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Assistant Minister

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       Every year I get excited when the pelicans show up at the university lakes (so excited that I wrote about it last month). I like it because it’s a reminder of the cyclical nature of life, because it’s a piece of nature in the center of the city, and because pelicans are an icon of Louisiana culture.

       Every day, it seems, they swim in a large amorphous blob. Their heads bob in and out of the water eating fish. There must be hundreds. The lake is not that big, and I can’t imagine that there are any fish left when the blob migrates again.

      I know I’m not alone in my fascination. The pelicans have their groupies. It’s rare to see them without one or two paparazzi snapping a picture from the shore.

      Then I started thinking about perspective. From our eye level, it’s a glorious show of nature and culture. What does it look like under the water? What does my piece of culture and nature look like to the fish. It must be devastating. I thought about my childhood dog and how traumatized she was after that one fateful 4th of July when she got too close to the back door. I couldn’t get her out from under the bed the entire night.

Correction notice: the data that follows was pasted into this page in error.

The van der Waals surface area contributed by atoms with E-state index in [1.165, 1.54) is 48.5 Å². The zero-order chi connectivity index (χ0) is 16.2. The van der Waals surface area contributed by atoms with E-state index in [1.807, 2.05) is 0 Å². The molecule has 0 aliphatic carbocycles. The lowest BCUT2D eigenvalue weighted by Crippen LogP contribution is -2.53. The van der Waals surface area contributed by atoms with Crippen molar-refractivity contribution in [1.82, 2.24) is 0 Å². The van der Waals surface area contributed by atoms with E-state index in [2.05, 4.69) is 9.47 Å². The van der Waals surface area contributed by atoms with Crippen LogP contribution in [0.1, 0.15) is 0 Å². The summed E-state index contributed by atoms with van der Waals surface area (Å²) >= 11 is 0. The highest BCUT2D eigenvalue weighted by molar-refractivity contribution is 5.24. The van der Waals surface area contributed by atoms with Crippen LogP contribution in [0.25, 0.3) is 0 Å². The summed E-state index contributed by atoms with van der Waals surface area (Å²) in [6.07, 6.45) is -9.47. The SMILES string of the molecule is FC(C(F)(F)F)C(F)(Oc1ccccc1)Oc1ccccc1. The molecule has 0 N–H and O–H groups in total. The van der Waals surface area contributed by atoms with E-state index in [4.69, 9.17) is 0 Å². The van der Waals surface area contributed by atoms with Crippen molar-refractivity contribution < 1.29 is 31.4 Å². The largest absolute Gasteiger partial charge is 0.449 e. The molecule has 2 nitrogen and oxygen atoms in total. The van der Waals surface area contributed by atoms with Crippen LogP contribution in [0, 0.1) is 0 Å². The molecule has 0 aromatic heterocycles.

As we ring in a new year, as we say goodbye to what by many accounts was a terrible, terrible year, I’m curious what the world looks like if I change my perspective.

      Are we the pelicans? Are we the fish? Are we the water? I don’t have the answer. I’m still trying to craft the story of 2016 – why was there a flood, and a terrorist attack? Why did the police militarize and terrorize the same citizens they are sworn to protect? Will we finally see justice in Baton Rouge? What does it mean that America elected a man who openly accepted and espoused so many racially divisive and dangerous ideologies?

      I don’t have the answer. When I’m stuck without an answer, or when I’m looking to craft the story of disenchantment and sadness, I find that shifting perspective can help. Is there a different way that I can see 2016? Is there a different way I can see 2017? Is there a more just, more compassionate story I can tell?